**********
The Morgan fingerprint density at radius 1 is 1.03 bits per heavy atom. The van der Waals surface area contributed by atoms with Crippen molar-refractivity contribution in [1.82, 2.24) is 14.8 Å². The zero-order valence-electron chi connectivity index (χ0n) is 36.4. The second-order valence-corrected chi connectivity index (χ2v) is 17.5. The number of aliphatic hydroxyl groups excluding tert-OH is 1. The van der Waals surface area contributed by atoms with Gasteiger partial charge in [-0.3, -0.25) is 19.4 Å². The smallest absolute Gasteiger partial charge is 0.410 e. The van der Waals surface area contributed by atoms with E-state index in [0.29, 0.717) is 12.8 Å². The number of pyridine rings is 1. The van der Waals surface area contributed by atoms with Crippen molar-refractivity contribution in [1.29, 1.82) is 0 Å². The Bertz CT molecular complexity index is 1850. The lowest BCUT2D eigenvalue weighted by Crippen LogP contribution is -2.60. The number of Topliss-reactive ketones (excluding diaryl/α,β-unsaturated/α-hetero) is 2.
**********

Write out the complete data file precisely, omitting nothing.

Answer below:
The Morgan fingerprint density at radius 1 is 1.03 bits per heavy atom. The van der Waals surface area contributed by atoms with Crippen molar-refractivity contribution in [1.82, 2.24) is 14.8 Å². The zero-order valence-electron chi connectivity index (χ0n) is 36.4. The second-order valence-corrected chi connectivity index (χ2v) is 17.5. The number of aliphatic hydroxyl groups excluding tert-OH is 1. The van der Waals surface area contributed by atoms with Gasteiger partial charge in [-0.3, -0.25) is 19.4 Å². The smallest absolute Gasteiger partial charge is 0.410 e. The van der Waals surface area contributed by atoms with E-state index in [0.29, 0.717) is 12.8 Å². The number of pyridine rings is 1. The van der Waals surface area contributed by atoms with Crippen molar-refractivity contribution in [1.29, 1.82) is 0 Å². The Bertz CT molecular complexity index is 1850. The lowest BCUT2D eigenvalue weighted by Crippen LogP contribution is -2.60. The number of Topliss-reactive ketones (excluding diaryl/α,β-unsaturated/α-hetero) is 2.